Since its launch, the campaign has taken the UK by storm and has featured in the Guardian, The Huffington Post and won a host of awards for its contribution to education by raising self-esteem in teenagers. In 2014, Body Gossip scooped the accolade for education at the government’s Body Confidence Awards held in the House of Commons.

Body Gossip has blazed a campaign trail on the very industry seeking to make a profit from women’s body dissatisfaction.“For years women’s insecurities have been preyed upon by advertising and marketing campaigns, making us feel ugly so we spend money on their products to look (or smell, or feel, or be) more beautiful,” says Ruth. “Also, we’re only in the transition phase of feminism, so gender equality is still in development. I think women still feel a strong need to look great to get ahead.”

She added: “Just watch any TV show with an old male presenter and a young female one to see proof of women being chosen for their youth and beauty over what they have to say for themselves.  Thank goodness there are exceptions, but I do think we’ve still got a way to go – and while we get there, women will be bombarded by images of ‘perfection’ to persuade them they’re not good enough themselves,” she says.

Body Gossip has won the support and admiration of women and celebrities across the country, including Alesha Dixon, Natalie Cassidy and Anne Diamond, many of whom have shared their own stories. These include narratives of self-loathing, ridicule, crippling self-doubt, unhappiness and belittling comments – all for being who they are. Every story highlights the microscopic scrutiny women can endure on a day-to-day basis.

As Dr Helen Driscoll says, “Women’s self-esteem is often very much tied up with how they look. Women naturally evaluate their own physical attractiveness and they do this by comparison to others. Judging oneself as generally less attractive than others can have a very negative impact on self-esteem.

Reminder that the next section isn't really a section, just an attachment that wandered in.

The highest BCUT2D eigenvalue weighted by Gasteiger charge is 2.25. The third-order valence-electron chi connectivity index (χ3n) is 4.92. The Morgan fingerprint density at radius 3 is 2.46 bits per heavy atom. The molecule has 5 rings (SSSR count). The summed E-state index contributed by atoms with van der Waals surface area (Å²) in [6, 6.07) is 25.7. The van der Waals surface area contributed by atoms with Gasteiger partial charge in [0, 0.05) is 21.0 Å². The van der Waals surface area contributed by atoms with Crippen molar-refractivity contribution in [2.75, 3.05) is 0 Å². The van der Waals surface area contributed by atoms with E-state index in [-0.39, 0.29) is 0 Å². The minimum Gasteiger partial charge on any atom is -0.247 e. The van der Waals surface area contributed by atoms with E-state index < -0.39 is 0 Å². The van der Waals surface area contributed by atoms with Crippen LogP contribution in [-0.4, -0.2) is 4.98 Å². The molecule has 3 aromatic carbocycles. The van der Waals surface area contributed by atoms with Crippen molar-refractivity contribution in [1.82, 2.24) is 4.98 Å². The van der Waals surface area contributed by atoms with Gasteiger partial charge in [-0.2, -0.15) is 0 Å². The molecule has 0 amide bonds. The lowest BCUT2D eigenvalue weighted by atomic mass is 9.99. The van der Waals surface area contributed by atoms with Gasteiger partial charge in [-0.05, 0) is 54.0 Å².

In a world where self-image is contributing to overwhelming negative psychological and physical impacts on women’s wellbeing it’s so refreshing to have women speak out against the industries crippling women’s progress. Look no further than Jameela Jamil, who single-handedly sparked a body positivity revolution with an Instagram selfie. Little did she know posting a photo that listed all of the things she weighs herself by – her personal qualities, friends, relationship and career – rather than a number on a scale, would lead to scores of women echoing Jamil’s thoughts that women are more than their appearance. I Weigh has amassed more than 700,000 Instagram followers since that very first post back in February last year.

With all of the pressures young girls and women (and men) are facing we need campaigns like Body Gossip. We need women like Ruth Rogers and Jameela Jamil to challenge impossible beauty standards. And as Ruth says, “It’s only when we talk about our bodies, and our feelings about them, that we realise that everyone has body concerns.

“I would like to encourage a sense of balance when we look in the mirror, and to encourage thoughts like ‘There are things about my body I don’t like. There are things about my body I really love. And now I’m going to leave the house, knowing I’m rocking my own brand of gorgeous, and get on with my day not being obsessed with my appearance.’” Because when you do, you break free from a prison of insecurity into a world of possibility.

Find out more about Body Gossip

Read the Mental Health Foundation’s full report, here:  Body Image: How we feel about our bodies

Join the I Weigh movement